32. 32. Community Organisms living together in a particular place.
  33. 33. Habitat The habitat of an organism is the place where it lives. These can vary in size e.g. desert, under tree bark, within the digestive system of another organism.
  34. 34. Ecosystems will fail if they do not remain in balance. No community can carry more organisms than its food, water and shelter can accommodate. Food and territory are often balanced by natural phenomena such as fire, disease, and the number of predators.
  35. 35. Abiotic Factors of Ecosystems
  36. 36. Light Wind Rainfall Temperature (daily and seasonal) Topography (altitude and depth) Tides, currents and waves Water (salinity, pH and availability) Substrate (surface on which an organism grows or is attached) Space and shelter Oxygen
  37. 37. Biotic Factors of Ecosystems
  38. 38. Availability of food Number of competitors Availability of mates Number of predators Disease causing organisms Limiting factors - anything that makes it difficult for a species to live and grow, or reproduce in its environment.
  39. 39. Food Chains and Food Webs
  40. 40. Organisms have roles in ecosystems: Producers - organisms that make their own food using the energy of sunlight - plants.
  41. 41. Consumers - obtain their food by consuming other creatures - if they consume a producer then they are primary consumers or herbivores - if they consume herbivores they are secondary consumers or carnivores.
  42. 42. If they consume carnivores they are tertiary consumers or carnivores. Some species eat both producers and other consumers and they are called omnivores. Some creatures eat dead producers or consumers and are called detritivores.
  43. 43. Decomposers Bacteria and fungi that break down dead organic material. Decomposers have an important role in ecosystems - they absorb nutrients from dead organisms or waste materials and return organic matter to the soil.
  44. 44. Food chains are simple ways of representing feeding relationships among organisms. Grass > insect > spider > bird Food webs show the feeding relationship of all organisms in a particular location (food web = many food chains intertwined together).
  45. 45. Energy
  46. 46. Photosynthesis Photosynthesis is the process by which plant cells capture energy from sunlight and use it to combine carbon dioxide and water to make sugars and oxygen. Six molecules of water plus six molecules of carbon dioxide produce one molecule of sugar plus six molecules of oxygen.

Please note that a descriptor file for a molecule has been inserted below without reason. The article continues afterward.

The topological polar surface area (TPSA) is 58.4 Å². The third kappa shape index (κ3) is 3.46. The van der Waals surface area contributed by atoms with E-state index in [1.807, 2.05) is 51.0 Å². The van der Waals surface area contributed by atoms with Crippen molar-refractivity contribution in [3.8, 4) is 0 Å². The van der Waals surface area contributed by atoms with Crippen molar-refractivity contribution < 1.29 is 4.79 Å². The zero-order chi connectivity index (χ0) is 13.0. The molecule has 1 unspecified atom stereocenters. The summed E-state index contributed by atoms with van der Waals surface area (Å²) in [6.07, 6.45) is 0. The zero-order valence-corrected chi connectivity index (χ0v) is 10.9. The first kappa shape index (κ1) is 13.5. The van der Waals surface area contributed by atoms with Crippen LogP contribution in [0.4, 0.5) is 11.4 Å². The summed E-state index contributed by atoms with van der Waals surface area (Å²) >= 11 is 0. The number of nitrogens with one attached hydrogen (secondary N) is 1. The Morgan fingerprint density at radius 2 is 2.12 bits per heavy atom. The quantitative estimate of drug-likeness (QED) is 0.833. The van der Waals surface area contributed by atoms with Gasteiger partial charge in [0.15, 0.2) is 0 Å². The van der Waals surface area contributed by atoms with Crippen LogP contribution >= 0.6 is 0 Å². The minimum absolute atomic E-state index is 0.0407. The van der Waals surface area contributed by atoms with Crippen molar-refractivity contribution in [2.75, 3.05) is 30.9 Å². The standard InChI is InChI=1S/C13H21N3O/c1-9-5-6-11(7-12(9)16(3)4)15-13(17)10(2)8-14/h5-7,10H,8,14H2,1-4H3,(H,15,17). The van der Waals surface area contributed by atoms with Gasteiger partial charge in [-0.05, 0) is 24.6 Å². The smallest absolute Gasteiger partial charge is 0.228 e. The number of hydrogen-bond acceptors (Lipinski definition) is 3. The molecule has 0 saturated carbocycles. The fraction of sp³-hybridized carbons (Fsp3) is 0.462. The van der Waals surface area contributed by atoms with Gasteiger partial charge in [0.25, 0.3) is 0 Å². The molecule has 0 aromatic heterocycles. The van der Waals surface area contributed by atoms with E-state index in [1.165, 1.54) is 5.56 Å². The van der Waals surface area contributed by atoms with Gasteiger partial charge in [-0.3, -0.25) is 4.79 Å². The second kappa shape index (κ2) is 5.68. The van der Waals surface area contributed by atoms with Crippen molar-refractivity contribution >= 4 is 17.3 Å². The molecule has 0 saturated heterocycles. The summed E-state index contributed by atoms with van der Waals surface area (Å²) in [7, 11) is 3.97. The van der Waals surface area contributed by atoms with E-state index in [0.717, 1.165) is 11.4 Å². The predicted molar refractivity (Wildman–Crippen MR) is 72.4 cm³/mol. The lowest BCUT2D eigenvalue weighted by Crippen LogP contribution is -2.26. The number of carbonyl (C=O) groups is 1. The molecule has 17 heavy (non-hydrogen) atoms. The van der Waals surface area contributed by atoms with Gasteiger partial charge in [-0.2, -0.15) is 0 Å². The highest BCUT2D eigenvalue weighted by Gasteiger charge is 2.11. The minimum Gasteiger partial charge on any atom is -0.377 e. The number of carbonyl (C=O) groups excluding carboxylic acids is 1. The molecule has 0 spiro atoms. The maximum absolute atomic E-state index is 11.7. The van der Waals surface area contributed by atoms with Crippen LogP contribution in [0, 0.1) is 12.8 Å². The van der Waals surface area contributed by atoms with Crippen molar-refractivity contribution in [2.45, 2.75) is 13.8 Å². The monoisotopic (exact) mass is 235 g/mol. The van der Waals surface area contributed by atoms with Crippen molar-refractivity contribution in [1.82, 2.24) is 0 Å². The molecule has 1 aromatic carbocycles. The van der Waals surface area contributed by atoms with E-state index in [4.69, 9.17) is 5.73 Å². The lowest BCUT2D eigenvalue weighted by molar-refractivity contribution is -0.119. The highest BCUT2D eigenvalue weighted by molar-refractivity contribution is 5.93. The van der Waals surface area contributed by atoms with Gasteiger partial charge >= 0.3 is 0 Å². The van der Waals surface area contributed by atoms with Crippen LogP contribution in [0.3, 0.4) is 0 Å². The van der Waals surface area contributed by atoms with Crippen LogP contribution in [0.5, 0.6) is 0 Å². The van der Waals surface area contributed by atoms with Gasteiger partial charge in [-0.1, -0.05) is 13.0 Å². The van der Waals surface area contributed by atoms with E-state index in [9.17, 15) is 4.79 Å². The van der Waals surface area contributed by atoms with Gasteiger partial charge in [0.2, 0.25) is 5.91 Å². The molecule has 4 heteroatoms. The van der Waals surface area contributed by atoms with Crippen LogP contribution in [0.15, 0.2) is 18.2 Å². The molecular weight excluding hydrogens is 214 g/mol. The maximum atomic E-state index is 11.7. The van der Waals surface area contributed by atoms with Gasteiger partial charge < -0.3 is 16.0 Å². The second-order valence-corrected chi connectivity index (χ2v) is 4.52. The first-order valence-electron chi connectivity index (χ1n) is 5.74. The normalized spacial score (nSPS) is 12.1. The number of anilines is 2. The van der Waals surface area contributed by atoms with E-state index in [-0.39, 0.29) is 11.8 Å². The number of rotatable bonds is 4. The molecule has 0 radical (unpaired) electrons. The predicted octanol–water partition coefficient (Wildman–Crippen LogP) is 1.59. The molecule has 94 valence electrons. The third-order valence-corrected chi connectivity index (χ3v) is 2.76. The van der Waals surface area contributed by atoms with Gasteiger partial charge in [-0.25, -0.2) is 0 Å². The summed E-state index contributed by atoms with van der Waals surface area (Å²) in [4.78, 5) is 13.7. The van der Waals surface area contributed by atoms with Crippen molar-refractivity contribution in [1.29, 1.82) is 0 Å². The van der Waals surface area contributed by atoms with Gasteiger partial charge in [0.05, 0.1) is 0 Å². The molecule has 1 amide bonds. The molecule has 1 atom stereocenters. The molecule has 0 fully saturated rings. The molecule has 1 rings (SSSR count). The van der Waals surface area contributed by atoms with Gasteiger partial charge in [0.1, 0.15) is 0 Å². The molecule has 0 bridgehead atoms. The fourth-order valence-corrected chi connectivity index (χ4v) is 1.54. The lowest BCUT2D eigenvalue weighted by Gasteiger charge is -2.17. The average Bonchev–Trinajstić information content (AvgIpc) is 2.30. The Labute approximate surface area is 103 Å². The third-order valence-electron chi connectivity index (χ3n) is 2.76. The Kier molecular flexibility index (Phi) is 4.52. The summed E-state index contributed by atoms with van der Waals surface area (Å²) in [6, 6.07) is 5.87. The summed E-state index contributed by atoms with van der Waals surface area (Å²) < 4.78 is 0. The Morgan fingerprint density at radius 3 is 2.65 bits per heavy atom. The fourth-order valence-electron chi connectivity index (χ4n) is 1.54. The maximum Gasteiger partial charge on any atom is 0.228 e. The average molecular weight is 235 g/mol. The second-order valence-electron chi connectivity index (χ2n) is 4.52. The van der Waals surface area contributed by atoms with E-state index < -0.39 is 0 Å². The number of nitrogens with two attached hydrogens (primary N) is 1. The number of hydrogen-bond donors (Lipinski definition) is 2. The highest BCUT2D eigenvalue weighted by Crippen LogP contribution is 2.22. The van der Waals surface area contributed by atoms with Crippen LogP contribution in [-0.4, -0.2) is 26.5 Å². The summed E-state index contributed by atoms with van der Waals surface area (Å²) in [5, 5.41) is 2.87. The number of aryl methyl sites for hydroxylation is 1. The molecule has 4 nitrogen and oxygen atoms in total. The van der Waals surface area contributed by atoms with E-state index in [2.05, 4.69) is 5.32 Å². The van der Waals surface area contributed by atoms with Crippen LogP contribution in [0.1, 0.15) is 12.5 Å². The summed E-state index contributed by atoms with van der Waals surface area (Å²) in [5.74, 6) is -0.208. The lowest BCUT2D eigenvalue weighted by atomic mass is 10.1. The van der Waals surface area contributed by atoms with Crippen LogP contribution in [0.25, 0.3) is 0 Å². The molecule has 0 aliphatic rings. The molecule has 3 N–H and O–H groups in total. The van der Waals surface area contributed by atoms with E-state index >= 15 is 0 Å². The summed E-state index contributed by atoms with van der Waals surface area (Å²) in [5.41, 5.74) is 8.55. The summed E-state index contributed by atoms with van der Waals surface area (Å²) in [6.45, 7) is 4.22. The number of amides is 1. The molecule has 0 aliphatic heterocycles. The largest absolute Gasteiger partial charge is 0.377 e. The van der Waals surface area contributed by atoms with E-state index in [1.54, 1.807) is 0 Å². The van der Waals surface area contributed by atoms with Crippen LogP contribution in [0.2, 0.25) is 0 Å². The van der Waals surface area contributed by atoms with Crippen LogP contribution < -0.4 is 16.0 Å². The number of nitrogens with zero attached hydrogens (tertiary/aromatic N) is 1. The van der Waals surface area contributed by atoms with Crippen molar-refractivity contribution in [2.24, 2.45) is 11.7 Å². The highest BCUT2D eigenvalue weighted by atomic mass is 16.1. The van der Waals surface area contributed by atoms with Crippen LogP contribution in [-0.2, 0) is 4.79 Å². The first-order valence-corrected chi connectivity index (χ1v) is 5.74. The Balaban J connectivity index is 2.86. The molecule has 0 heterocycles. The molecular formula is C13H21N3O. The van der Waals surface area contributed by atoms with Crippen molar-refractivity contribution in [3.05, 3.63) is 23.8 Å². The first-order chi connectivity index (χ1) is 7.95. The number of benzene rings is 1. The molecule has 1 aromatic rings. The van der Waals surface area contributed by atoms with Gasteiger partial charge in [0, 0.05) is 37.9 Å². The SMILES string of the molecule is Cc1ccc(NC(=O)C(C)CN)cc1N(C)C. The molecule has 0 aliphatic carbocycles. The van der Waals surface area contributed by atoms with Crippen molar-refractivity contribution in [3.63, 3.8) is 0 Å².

47. 47. All living things ultimately depend on this process - photosynthesis. Organisms that consume the plants gain nutrients and energy, animals that eat the plant-eaters gain energy from them, therefore the energy is passed on.
  48. 48. Respiration Respiration is the process by which cells obtain energy. Organic molecules (particularly sugars) are broken down to produce carbon dioxide and water, and energy is released.
  49. 49. Biomass and Energy Pyramids
  50. 50. Relationships
  51. 51. Predation This is a feeding relationship in which one animal (predator) obtains its food by killing another animal (prey). This relationship increases the predators chance of survival and reproduction at the expense of the preys.
  52. 52. Allelopathy The production by a plant of specific chemicals that can be detrimental or beneficial to another plant. These chemicals influence the growth and development of neighboring plants by repelling predators and parasites, or poisoning competitors. E.g. Camphor produced in leaves of the camphor laurel tree accumulates in the soil, preventing germination or growth of seedlings around each established group.
  53. 53. Parasitism A parasite obtains its food from a host. Although the host is harmed in some way, it does not necessarily die. Most free-living organisms have parasites. Many bacteria, viruses and fungi which cause diseases are parasites. Other relationships involve ticks, fleas and tapeworms.
  54. 54. Symbiosis A type of interaction between organisms where two different species live together in a close association. The association benefits at least one of them, and the other is not disadvantaged. The two types of symbiosis are commensalism and mutualism.
  55. 55. Mutualism If two organisms are more closely associated so that both benefit. Commensalism A relationship that benefits one species and does not harm the other. The organisms are not dependent on this type of relationship: they could survive without each other.
  56. 56. Competition
  57. 57. Competition is the struggle between organisms for the same resource. A particular ecosystem can support only a certain number of each type of species. Competition may be between members of the same species, or between members of different species.
  58. 58. Short term - competition reduces the chance of survival and restricts the abundance of all of the competitors.
  59. 59. Long term - one of the competitors will usually be more successful and drive out or reduce the numbers of other competitors.
  60. 60. Adaptations
  61. 61. Adaptation - a feature of an organism that makes it well suited to its environment and lifestyle.
  62. 62. Structural Adaptions A physical characteristic relating to the structure of an organisms body.
  63. 63. Physiological Adaptation Related to the way the organism functions e.g. Poisonous frogs
  64. 64. Behavioural Adaptation How an organism responds to its environment e.g. Bird migration